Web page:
The “Chinese New Year” issue (No. 1008/9 Feb 11, 2010) of 8 Days featured artiste Ms Wong Li Lin draped with what appears to be a real tiger skin. Contained in the same issue spread over 8 pages, are photographs of Ms Wong in various poses in the tiger skin.
On the 12th of February WWF has written an email to 8 Days with the following text:
“We refer to the latest issue (No. 1008/9 Feb 11, 2010) of 8 Days where the cover features artiste Ms Wong Li Lin draped with what appears to be a real tiger skin. Contained in the same issue spread over 8 pages, are photographs of Ms Wong in various poses in the tiger skin.
Whether the tiger skin used is real or not, the photographs demonstrate a lack of sensitivity to the plight of dwindling tiger populations in the wild. From an estimated 100,000 at the beginning of the 20th century, there are now as few as 3,200 tigers left occupying only seven percent of their historic habitat ranges. Today, tigers in the wild are poisoned, shot, trapped, and snared to meet the demands of a continuing illegal trade in tiger parts, including its skin. Tiger parts are used as status symbols, decorative items and Asian medicine.
Tiger conservation is an important issue, with WWF and other partner NGOs stepping up on our awareness work on their growing threats. In tandem with WWF’s field conservation projects on tiger protection.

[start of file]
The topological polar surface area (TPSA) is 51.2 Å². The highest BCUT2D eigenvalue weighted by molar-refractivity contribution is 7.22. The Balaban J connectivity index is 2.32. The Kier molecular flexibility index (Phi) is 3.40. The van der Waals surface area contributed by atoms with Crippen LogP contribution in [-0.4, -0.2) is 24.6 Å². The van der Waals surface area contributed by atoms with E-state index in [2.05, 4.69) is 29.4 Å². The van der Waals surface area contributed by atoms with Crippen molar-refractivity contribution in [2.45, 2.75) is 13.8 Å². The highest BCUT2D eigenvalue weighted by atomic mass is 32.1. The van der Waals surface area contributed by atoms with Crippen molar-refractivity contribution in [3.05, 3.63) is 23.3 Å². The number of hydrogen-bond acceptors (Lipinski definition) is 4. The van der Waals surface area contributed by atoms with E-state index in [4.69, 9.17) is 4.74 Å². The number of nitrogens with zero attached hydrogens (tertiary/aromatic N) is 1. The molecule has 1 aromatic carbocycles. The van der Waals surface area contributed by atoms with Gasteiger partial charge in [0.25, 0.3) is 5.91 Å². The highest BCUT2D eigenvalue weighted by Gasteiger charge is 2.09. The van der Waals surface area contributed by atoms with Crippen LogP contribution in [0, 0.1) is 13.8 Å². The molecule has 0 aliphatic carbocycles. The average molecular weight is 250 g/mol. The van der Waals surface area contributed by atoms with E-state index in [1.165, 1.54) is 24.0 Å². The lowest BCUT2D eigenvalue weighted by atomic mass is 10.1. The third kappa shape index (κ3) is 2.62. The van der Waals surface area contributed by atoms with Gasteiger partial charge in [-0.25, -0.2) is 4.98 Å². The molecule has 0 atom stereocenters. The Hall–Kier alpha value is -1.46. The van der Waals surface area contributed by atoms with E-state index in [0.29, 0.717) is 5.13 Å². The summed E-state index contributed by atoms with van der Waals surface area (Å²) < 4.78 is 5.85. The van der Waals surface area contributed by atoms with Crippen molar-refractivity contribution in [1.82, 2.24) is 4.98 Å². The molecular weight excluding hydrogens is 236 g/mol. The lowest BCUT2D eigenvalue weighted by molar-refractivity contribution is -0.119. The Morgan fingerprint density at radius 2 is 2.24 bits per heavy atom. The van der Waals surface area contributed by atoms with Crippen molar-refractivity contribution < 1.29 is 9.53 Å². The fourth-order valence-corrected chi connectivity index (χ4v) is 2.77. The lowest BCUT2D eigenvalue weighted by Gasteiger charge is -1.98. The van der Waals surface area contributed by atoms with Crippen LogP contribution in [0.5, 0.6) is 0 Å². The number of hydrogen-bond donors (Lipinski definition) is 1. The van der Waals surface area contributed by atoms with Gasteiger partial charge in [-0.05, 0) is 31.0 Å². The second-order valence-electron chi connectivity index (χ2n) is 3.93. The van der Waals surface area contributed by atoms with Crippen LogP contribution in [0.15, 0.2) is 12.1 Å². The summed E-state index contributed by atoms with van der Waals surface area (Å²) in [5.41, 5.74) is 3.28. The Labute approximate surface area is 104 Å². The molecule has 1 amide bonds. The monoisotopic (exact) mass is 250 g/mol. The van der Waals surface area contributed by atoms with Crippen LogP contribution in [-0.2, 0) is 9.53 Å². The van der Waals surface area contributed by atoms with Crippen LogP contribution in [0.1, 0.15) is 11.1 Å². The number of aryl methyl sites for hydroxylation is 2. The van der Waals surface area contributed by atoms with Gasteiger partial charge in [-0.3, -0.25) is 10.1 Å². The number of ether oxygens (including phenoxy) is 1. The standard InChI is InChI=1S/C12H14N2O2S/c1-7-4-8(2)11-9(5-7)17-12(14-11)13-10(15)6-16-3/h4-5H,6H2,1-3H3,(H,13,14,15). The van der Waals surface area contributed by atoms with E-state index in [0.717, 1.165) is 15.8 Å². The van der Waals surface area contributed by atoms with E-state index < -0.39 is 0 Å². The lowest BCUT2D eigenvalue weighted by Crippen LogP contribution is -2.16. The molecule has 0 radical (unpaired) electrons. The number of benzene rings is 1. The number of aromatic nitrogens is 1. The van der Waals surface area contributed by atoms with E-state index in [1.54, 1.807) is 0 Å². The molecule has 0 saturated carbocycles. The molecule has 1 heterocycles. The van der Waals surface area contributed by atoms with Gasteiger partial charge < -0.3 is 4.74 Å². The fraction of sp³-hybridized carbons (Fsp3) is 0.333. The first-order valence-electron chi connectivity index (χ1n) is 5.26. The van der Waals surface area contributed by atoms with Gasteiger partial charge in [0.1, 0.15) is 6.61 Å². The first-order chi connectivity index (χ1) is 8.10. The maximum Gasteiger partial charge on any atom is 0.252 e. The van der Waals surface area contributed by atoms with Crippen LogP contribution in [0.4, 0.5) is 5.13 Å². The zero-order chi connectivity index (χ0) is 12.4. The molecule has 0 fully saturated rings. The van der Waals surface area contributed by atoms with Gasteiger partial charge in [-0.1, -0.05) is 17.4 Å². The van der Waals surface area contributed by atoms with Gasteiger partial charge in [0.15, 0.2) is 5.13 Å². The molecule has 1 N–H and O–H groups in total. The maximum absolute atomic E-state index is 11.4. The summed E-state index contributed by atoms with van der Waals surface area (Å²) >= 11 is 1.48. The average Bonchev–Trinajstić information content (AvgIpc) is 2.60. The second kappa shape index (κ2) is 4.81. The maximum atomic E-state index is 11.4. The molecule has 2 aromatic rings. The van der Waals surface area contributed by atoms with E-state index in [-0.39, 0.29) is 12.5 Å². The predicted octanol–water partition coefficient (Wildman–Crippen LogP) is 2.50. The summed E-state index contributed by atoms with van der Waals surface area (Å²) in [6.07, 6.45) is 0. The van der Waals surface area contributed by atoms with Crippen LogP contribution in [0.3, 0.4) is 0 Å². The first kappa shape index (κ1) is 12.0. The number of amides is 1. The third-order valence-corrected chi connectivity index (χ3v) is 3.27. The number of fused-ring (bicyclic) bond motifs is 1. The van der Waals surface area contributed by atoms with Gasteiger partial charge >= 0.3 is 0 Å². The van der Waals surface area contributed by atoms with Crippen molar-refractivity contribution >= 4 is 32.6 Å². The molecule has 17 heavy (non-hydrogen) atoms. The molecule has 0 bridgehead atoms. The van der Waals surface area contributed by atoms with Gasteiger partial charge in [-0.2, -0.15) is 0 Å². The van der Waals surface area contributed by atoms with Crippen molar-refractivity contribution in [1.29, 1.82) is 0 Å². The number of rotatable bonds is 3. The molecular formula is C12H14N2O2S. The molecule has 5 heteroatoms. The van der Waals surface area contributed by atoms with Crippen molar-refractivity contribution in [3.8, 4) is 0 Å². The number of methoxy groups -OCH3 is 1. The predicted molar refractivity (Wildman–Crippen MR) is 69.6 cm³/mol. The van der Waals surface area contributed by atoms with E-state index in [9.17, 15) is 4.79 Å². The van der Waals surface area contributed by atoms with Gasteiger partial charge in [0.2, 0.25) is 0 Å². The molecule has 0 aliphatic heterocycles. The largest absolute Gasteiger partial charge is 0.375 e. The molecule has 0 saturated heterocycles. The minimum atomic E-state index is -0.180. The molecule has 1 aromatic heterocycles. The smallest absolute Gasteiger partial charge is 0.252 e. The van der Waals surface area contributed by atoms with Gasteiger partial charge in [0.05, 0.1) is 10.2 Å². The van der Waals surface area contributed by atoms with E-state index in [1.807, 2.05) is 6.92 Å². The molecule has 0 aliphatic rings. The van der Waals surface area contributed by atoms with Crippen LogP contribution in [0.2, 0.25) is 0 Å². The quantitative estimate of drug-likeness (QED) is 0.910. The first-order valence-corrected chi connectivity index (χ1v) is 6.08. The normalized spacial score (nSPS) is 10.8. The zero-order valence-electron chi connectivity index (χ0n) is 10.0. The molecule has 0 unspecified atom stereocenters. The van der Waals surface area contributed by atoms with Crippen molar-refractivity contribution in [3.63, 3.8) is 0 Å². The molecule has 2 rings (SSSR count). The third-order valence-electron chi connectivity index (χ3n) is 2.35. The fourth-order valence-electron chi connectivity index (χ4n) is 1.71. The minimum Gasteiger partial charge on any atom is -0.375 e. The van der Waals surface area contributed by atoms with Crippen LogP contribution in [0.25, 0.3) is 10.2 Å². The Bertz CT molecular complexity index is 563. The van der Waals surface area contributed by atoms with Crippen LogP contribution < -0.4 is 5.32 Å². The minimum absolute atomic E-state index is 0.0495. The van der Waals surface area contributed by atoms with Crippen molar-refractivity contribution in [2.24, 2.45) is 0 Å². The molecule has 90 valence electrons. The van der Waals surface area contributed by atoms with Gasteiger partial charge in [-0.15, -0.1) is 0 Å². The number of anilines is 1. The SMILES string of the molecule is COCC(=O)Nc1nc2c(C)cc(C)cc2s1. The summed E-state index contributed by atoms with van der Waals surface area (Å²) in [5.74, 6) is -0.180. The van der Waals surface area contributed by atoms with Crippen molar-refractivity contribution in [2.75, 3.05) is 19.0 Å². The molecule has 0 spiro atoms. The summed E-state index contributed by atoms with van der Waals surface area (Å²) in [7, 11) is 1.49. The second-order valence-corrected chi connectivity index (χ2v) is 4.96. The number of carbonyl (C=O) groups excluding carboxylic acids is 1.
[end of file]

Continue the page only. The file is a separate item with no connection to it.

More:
These photographs of Ms Wong in tiger skin could convey to the readers of 8 Days – mostly young people – that tiger skin as a fashion item is acceptable. It is not.
As a responsible corporate citizen, Mediacorp / 8 Days can choose to help spread the tiger conservation message to their readers and avoid images that may trivialize illegal wildlife parts. As an admired artiste, Ms Wong can also choose to support the nature cause by advocating its protection, not destruction.
We sincerely hope that Mediacorp will clarify publicly the misrepresentations that these images and feature story on Ms Wong, could give rise to – specifically on the use of tiger skin. We would also appreciate if you could pass this message onwards to Ms Wong.
WWF Singapore will be publishing this letter on our website (www.wwf.sg) on 19 February 2010, and look forward to receiving your reply before then.”
The following reply from Mediacorp was received on the 12th of February:
“Thank you for your mail.
The tiger pelt was loaned to 8 DAYS specifically for the shoot.
We do not condone the harming of animals, and the realistic appearance of the tiger skin in the photos should in no way be construed as such.
We have received a few letters expressing concerns over the lack of political correctness. Please be assured that we do not take this feedback lightly, and regret any unintended offence caused.”